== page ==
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A coalition of Canada’s largest retailers and commercial property owners is lobbying Ottawa for a rent relief package that could see major landlords slash rent by one-third for their distressed tenants and walk away from billions of dollars in revenue, while providing loans to retailers to cover the rest of their rent.

The group, which includes Hudson’s Bay Co., Indigo Books & Music Inc. and Cadillac Fairview, is proposing that landlords provide an abatement on one-third of the rent for 10 months to retail tenants whose revenues have declined significantly. The companies have also asked the government to establish a low-interest loan program to help retailers cover the other two-thirds of the rent, according to people with knowledge of the proposals. The Globe is not identifying the sources because they were not authorized to speak publicly on the matter.

The proposal is designed to help large retailers that aren’t covered by Ottawa’s rent relief program for small businesses. That program provides taxpayer funds for half of small tenants’ gross rent as long as the tenant has lost a minimum of 70 per cent of its revenues due to the novel coronavirus pandemic and pays $50,000 or less in monthly rent.

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Indigo CEO Heather Reisman and Cadillac Fairview chief executive John Sullivan are leading the efforts on behalf of the coalition of big retailers and commercial real estate owners. The group includes Cineplex Inc., Aritzia Inc. and GoodLife Fitness Centres Inc.; as well as property owners such as RioCan REIT, SmartCentres REIT, Oxford Properties and Ivanhoé Cambridge Inc.

Also involved is investment firm Fairfax Financial Holdings Ltd., which owns retailers such as Toys R Us Canada and Recipe Unlimited — the parent company of restaurant chains such as The Keg and Swiss Chalet. The Retail Council of Canada is backing the proposal as well, and StrategyCorp, a communications firm, is involved.

The coalition has been collectively advocating for the measures in order to show broad industry support. But the loans could apply to any retailers designated as non-essential by governments that have been forced to close. Many larger retailers are in need of rent relief, but don’t qualify for the small business relief program. The measures would not apply to retailers such as grocers, which have not suffered deep enough revenue declines during the pandemic.

Rent is a major focus for retailers that are trying to cope with plunging revenues by cutting costs, because it is usually a retailer’s biggest expense, followed by payroll. Many large retailers had already been negotiating individually with landlords for rent relief. In April, mall owners and shopping plaza landlords collected anywhere from 20 per cent to two-thirds of the total rent.

The prospect for landlords to collect more rent in May is slim, given that fitness clubs, entertainment complexes and other non-essential retailers have been forced to shut down to combat the spread of the coronavirus — constricting tenants’ cash flows.

The retail-landlord coalition has been advocating for the relief program since the end of March, and discussions are continuing, sources said. On Thursday the Retail Council of Canada issued a call for a moratorium on commercial rent evictions.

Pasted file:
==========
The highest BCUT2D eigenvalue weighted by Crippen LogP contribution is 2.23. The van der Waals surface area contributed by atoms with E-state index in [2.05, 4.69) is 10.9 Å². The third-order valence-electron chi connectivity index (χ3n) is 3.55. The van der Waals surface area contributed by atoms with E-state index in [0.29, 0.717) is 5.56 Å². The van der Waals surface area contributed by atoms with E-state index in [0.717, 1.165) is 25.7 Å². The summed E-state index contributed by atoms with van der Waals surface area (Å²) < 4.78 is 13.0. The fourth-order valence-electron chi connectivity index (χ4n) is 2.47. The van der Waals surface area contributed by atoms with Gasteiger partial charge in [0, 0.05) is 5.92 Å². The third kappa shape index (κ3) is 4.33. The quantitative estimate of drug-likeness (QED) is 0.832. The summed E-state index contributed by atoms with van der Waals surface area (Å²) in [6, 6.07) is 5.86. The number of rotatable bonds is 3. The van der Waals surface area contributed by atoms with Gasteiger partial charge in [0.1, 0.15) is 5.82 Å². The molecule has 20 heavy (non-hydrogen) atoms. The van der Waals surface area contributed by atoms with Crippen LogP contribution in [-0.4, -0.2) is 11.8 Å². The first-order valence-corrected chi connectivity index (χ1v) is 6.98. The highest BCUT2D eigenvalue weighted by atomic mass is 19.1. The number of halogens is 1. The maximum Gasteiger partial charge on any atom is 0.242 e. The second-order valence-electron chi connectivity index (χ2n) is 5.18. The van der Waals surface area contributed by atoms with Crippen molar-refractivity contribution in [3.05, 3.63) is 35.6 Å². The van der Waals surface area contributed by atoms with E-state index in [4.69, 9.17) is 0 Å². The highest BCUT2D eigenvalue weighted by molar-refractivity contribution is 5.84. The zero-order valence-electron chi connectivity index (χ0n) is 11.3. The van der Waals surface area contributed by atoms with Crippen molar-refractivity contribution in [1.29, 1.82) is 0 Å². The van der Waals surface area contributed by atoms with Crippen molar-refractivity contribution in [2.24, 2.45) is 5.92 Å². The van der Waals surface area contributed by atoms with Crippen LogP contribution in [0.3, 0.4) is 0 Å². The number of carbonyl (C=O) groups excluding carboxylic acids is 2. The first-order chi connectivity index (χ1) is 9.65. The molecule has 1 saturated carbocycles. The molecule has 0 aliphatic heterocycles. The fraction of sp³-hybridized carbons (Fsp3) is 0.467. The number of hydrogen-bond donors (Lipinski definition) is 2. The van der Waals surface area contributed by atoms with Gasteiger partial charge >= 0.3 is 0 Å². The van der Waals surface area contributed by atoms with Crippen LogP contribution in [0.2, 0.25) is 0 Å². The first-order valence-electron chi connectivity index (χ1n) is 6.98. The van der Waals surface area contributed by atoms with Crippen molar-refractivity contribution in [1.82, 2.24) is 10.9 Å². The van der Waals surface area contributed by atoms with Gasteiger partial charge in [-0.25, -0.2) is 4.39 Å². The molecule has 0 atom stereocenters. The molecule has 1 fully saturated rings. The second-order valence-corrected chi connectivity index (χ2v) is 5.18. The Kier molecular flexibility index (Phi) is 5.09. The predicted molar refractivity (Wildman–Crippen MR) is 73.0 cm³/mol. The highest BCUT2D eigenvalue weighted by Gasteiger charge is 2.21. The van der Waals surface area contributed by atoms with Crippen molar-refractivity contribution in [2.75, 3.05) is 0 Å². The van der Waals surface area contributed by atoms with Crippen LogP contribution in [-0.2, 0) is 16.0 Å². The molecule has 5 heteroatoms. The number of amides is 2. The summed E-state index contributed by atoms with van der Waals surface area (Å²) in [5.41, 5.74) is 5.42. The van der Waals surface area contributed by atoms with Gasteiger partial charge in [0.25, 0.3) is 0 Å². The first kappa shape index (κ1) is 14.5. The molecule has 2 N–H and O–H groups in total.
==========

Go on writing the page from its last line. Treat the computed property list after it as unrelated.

Ottawa has said relief is coming for large tenants that pay more than $50,000 per month in gross rent. But it is not yet clear when the government will announce a plan, and whether it will include terms the coalition has proposed. A spokesperson for the federal Department of Finance declined to comment on Thursday.

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The coalition’s proposals include the suggestion that loans cover two-thirds of gross rent, sources said, including fees such as common-area maintenance, as well as property taxes. As for repayment, the coalition wants the government consider a period of five years, with staggered payments beginning with 10 per cent of the loan in the first year, then gradually increasing to 30 per cent in the fifth year.

The group has also suggested that the government could bar retailers from repurchasing shares for some period while they still owe money to the government.

Relief has been particularly urgent for small retailers that are running out of cash, but even larger retailers tend to have limited cash on hand. After 60 days with little or no revenue during the crisis, many of them will face serious financial difficulties.

Even after the spread of the virus slows, it is unclear how quickly retailers will be able to return to normal. Factors affecting a recovery will include the time it takes to develop a vaccine for COVID-19; whether consumers remain fearful and stay home even once stores reopen; and whether a second wave of cases results in further restrictive measures in the future.

Non-essential retailers began closing stores in mid-March and have seen revenues drop precipitously. But even retailers with e-commerce operations have not made up for the loss of sales in their bricks-and-mortar stores. Meanwhile, landlords face the possibility that tenants who cannot weather the storm could create vacancies that would hurt shopping centres and other properties in the long term.

Most companies involved in the proposal either declined to comment or did not respond to a request to comment for this story.​

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“We are in favour of the federal government initiative to support our retail tenants through this difficult time," Ivanhoé Cambridge said in a statement. Cadillac Fairview said its CEO is "speaking with his counterparts, major retail clients, industry associations and all levels of government, as we look for support for our industry overall.”

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